Penn Home Infusion Team
University of Pennsylvania Health System
Last Modified: November 1, 2001
Subcutaneous and intravenous analgesia is a method of giving pain medication constantly to help control your pain and make you more comfortable. Your medication will be infused into your using a Catheter.
Your pain medicine is given constantly via a pump, to keep adequate levels of pain medication in your blood stream. This prevents periods of increased pain that can occur when medication is not given regularly. Your doctor will determine how long you need to be on pain control therapy.
The pain medication comes already mixed. A nurse will replace the cassette as needed. You may have a pump that is programmed to give you extra medication if you need it. This extra amount of medication is called a bolus. Whenever you feel increased pain, you can push the button and receive extra medication or bolus as prescribed by your doctor. If you are not receiving adequate pain relief, call your physician or pharmacist.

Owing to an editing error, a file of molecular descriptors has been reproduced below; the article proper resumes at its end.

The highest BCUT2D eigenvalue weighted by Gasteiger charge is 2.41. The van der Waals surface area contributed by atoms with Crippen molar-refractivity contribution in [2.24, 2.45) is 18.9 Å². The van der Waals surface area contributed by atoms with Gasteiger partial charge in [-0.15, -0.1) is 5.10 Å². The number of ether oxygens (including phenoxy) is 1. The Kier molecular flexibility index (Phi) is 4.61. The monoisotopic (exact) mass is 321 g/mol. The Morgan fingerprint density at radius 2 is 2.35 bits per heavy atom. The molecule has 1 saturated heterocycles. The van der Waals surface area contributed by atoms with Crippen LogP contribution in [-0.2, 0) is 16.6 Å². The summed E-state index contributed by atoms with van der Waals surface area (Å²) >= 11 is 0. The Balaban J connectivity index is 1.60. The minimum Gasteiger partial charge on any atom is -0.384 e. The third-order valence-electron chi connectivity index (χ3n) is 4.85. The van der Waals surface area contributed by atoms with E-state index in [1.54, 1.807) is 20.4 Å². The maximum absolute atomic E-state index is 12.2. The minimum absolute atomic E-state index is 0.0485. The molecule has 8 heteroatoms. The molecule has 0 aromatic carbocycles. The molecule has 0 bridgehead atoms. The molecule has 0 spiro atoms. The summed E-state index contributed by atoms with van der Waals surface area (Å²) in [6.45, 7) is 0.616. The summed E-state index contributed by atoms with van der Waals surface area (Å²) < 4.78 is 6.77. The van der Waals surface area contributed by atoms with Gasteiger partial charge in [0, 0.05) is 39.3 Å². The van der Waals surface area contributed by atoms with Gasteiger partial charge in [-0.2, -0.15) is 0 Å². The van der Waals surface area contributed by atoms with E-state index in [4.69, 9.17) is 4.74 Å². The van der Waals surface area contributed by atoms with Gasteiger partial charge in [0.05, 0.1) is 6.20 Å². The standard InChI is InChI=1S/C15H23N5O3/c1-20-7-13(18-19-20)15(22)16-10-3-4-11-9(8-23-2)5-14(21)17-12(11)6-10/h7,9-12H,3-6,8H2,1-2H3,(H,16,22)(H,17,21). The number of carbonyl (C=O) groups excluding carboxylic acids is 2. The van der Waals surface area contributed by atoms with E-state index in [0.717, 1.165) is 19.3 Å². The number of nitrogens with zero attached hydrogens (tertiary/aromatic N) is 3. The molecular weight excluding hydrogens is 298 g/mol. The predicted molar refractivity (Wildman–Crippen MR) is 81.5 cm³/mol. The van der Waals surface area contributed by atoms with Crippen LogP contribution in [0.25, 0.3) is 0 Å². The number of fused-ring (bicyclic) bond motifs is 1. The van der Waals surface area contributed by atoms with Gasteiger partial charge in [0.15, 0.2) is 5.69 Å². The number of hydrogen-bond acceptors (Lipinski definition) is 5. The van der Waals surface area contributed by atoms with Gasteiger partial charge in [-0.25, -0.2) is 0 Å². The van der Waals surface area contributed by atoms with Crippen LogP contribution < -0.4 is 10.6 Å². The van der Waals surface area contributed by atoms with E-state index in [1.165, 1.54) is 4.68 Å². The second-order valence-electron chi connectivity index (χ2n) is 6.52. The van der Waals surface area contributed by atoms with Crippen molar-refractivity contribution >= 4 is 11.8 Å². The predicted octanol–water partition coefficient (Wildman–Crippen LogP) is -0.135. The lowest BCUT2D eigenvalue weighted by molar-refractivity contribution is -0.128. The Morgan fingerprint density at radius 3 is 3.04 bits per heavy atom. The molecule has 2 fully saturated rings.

Jan 9, 2014 - Compared with 2006 to 2007, smoking rates among health care professionals for 2010 to 2011 continue to be lowest in physicians and highest in licensed practical nurses, according to a research letter published in the Jan. 8 issue of the Journal of the American Medical Association, a theme issue on tobacco control.
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